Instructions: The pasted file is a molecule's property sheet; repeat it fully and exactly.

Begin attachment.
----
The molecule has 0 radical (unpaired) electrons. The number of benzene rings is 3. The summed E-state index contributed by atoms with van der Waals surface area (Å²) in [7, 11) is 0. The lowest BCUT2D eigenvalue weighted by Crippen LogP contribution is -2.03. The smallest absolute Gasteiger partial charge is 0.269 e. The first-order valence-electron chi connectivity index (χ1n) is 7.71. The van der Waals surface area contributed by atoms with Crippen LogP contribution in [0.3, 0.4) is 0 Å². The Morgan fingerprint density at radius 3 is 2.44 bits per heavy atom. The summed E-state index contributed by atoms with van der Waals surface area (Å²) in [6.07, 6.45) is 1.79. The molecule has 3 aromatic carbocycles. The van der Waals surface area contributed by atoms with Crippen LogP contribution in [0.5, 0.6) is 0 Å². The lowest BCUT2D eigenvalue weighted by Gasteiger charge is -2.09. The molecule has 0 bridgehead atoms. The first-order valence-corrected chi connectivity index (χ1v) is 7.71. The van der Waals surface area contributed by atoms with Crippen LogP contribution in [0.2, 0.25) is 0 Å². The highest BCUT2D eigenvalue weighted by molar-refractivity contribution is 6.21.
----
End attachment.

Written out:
The molecule has 0 radical (unpaired) electrons. The number of benzene rings is 3. The summed E-state index contributed by atoms with van der Waals surface area (Å²) in [7, 11) is 0. The lowest BCUT2D eigenvalue weighted by Crippen LogP contribution is -2.03. The smallest absolute Gasteiger partial charge is 0.269 e. The first-order valence-electron chi connectivity index (χ1n) is 7.71. The van der Waals surface area contributed by atoms with Crippen LogP contribution in [0.3, 0.4) is 0 Å². The Morgan fingerprint density at radius 3 is 2.44 bits per heavy atom. The summed E-state index contributed by atoms with van der Waals surface area (Å²) in [6.07, 6.45) is 1.79. The molecule has 3 aromatic carbocycles. The van der Waals surface area contributed by atoms with Crippen LogP contribution in [0.5, 0.6) is 0 Å². The lowest BCUT2D eigenvalue weighted by Gasteiger charge is -2.09. The molecule has 0 bridgehead atoms. The first-order valence-corrected chi connectivity index (χ1v) is 7.71. The van der Waals surface area contributed by atoms with Crippen LogP contribution in [0.2, 0.25) is 0 Å². The highest BCUT2D eigenvalue weighted by molar-refractivity contribution is 6.21.